How Your Call Center Can Help or Hurt Your Company Image

By VHT Marketing

Companies have always been concerned about their image. However, thanks in large part to the Internet, your corporate image or reputation is more driven than ever by how consumers perceive your products, services, and activities and less on traditional outbound marketing efforts.

In this increasingly competitive and connected environment, it only makes sense to actively create and communicate a positive image to customers, shareholders, the media, and the general public. Neglecting or mismanaging your image will create a whole host of problems that can negatively affect your growth and success.

Ground zero for maintaining a positive company image is your call center. It’s not only a primary customer touch point, it’s often where first impressions are made. A costly image problem can be created quickly by rude or untrained service agents, outages, extended hold times and confusing IVR systems. On the flipside, your image can be propelled to new heights of success by having a call center that shines above those of your competitors.

The Power of the Internet
In increasing numbers, customers are recording negative call center experiences and sharing them widely via social media channels. This reality was taken to new heights last year when tech editor Ryan Block posted a painful eight minute conversation with a cable company “customer retention” specialist who desperately tried to stop Block from canceling his service. The recording went viral, and it resulted in a significant hit to the company’s image that forced a senior vice president to make a public apology.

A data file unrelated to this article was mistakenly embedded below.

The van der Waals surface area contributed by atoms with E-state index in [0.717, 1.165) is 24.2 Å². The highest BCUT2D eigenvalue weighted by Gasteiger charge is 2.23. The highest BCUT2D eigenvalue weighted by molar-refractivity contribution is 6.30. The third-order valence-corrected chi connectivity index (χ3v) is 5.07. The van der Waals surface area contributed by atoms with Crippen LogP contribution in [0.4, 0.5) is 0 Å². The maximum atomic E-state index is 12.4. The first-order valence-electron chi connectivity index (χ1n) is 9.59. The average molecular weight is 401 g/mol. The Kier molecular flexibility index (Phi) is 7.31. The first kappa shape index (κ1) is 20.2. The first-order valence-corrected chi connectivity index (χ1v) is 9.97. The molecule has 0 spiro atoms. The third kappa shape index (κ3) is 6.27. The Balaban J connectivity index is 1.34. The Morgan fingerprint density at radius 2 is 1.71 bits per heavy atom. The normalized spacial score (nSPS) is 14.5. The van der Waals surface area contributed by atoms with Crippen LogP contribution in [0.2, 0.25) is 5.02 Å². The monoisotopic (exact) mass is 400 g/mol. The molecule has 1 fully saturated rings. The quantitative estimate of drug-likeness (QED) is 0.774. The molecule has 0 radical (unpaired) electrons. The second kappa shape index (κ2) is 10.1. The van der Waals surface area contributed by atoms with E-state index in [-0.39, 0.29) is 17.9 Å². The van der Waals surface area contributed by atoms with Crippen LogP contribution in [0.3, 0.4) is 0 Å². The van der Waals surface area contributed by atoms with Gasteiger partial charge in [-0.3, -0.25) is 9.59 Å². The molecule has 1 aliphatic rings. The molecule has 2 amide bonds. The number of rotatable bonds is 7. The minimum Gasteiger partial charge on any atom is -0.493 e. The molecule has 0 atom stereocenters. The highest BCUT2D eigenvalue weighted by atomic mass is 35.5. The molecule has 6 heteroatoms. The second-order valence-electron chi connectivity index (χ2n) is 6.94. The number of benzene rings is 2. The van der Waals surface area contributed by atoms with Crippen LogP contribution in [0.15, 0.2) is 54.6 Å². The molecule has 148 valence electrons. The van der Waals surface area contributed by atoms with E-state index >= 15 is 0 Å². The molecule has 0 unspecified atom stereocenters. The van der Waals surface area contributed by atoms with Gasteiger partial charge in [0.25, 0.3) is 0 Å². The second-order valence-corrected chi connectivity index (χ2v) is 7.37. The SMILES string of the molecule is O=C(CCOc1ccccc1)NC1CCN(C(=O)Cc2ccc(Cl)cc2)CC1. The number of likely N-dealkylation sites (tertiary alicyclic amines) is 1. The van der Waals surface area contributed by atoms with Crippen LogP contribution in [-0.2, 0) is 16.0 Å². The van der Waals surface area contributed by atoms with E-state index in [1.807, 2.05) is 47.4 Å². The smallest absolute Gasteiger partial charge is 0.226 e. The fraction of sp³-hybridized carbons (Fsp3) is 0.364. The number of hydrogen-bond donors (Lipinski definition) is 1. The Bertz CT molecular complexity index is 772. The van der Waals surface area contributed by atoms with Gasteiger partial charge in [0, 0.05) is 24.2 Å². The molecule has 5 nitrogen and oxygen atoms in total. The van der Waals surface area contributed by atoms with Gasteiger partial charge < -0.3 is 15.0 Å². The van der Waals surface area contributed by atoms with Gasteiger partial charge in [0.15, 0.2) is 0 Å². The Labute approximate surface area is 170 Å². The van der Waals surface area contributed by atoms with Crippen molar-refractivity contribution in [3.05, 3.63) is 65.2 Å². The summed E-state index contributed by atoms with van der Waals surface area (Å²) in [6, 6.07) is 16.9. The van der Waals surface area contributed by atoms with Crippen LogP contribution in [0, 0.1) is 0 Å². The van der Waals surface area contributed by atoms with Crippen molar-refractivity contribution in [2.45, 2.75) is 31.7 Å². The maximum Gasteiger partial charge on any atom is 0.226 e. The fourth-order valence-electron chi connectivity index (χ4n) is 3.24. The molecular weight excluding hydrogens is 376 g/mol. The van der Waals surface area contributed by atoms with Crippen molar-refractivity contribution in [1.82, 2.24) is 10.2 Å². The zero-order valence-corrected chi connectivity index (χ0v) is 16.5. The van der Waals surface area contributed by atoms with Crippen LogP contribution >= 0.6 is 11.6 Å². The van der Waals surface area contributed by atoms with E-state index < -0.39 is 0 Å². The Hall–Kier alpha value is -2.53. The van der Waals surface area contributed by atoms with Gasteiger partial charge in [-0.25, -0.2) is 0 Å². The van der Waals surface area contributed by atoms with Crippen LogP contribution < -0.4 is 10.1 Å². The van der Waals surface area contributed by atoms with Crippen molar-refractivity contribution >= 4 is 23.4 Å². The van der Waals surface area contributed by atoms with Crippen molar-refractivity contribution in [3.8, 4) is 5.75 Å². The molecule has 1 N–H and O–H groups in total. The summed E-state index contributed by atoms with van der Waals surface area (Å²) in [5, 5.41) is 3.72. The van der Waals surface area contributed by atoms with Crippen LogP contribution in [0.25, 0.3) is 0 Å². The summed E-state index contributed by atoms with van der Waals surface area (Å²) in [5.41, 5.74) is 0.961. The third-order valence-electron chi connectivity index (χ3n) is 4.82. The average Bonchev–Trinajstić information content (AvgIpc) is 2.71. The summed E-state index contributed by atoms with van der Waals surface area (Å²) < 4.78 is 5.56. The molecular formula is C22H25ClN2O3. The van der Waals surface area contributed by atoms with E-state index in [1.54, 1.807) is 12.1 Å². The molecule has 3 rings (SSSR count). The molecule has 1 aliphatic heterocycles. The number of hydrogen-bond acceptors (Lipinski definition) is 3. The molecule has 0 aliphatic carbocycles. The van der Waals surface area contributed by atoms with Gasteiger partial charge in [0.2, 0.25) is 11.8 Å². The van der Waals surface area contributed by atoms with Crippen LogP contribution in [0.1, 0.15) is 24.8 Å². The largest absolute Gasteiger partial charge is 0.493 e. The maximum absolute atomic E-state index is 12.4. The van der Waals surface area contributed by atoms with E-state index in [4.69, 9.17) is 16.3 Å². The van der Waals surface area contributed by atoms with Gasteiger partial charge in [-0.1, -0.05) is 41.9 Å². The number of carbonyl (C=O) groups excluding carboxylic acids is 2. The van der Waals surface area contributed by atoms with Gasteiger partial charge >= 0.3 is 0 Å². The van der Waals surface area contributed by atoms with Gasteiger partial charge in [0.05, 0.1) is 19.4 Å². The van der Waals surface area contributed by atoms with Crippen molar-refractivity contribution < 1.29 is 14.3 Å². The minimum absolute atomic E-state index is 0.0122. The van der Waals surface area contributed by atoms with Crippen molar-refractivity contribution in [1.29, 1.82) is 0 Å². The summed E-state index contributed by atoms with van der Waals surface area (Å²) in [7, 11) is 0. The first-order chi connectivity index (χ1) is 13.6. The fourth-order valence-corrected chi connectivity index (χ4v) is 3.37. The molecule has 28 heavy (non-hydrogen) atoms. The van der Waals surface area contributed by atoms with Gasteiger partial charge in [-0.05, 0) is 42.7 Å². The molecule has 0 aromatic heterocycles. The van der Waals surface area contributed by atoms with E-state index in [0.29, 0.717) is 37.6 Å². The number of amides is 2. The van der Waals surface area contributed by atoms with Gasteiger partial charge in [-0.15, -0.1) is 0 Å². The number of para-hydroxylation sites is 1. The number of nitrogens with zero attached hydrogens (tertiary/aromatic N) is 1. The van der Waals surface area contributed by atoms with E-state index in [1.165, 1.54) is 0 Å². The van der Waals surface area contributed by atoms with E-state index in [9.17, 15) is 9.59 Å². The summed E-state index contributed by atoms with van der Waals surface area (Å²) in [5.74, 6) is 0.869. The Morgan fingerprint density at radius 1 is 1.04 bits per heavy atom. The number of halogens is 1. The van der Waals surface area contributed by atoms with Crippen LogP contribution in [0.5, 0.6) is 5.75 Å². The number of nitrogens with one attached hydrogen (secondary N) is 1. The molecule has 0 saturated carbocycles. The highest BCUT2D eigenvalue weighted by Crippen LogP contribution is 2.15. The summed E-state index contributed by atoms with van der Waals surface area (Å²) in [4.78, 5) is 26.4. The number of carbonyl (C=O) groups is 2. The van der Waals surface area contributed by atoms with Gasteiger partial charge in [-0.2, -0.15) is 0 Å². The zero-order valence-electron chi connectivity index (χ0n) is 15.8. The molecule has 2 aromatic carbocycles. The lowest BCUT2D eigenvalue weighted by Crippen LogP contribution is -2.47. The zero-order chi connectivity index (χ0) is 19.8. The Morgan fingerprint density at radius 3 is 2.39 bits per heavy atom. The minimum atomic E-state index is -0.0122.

Only a decade ago, the dynamic between a company and its customers was relatively fixed. One unhappy customer had the capabilities of telling a handful of friends about a bad experience. The impact on the company was minor. This has completely changed, and the customer’s voice has never been more powerful or pervasive.

News of a poor experience used to get no further than a call center manager. Now it’s shared across Facebook, YouTube, Instagram, Twitter, and more. In the case of the cable company, there are now more than 1,000 articles about Block’s incident, and it has led to many more customers recording their calls.

Backlash against Overseas Call Centers
In the last 20 years, economics and technology have driven countless call center jobs overseas. Many Fortune 500 corporations, as well as up-and-coming smaller companies, shifted this work to outsourcing firms in India, the Philippines, and elsewhere.

While call center operational costs dropped for many companies when they outsourced their call center jobs, there was a hidden cost that wasn’t calculated. Many companies quickly discovered that the quality of their customer interactions dropped considerably by shifting the work overseas. Customers were frustrated with language barriers, VoIP sound quality, and the inability to speak to someone at the local level.

At the peak of the outsourcing trend, nearly 30 percent of call center jobs for high tech companies were offshore. Within the banking industry, the numbers were similar. However, these numbers have declined considerably in the last couple of years as companies began experiencing a backlash from frustrated callers as well as those who felt that outsourcing was hurting the economy.